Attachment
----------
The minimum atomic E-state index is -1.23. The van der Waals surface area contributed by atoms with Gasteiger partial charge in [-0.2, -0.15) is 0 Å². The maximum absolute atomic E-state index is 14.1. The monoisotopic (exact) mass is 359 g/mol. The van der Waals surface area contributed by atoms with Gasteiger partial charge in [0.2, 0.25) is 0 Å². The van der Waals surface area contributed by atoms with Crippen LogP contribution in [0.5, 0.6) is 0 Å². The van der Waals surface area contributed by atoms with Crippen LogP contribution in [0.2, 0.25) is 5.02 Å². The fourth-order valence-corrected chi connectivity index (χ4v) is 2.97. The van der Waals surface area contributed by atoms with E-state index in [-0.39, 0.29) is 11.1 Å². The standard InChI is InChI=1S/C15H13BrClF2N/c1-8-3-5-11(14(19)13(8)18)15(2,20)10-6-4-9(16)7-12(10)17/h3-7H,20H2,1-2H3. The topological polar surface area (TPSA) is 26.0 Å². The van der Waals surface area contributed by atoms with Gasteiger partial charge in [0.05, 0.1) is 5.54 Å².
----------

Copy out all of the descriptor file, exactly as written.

The minimum atomic E-state index is -1.23. The van der Waals surface area contributed by atoms with Gasteiger partial charge in [-0.2, -0.15) is 0 Å². The maximum absolute atomic E-state index is 14.1. The monoisotopic (exact) mass is 359 g/mol. The van der Waals surface area contributed by atoms with Gasteiger partial charge in [0.2, 0.25) is 0 Å². The van der Waals surface area contributed by atoms with Crippen LogP contribution in [0.5, 0.6) is 0 Å². The van der Waals surface area contributed by atoms with Crippen LogP contribution in [0.2, 0.25) is 5.02 Å². The fourth-order valence-corrected chi connectivity index (χ4v) is 2.97. The van der Waals surface area contributed by atoms with E-state index in [-0.39, 0.29) is 11.1 Å². The standard InChI is InChI=1S/C15H13BrClF2N/c1-8-3-5-11(14(19)13(8)18)15(2,20)10-6-4-9(16)7-12(10)17/h3-7H,20H2,1-2H3. The topological polar surface area (TPSA) is 26.0 Å². The van der Waals surface area contributed by atoms with Gasteiger partial charge in [0.05, 0.1) is 5.54 Å².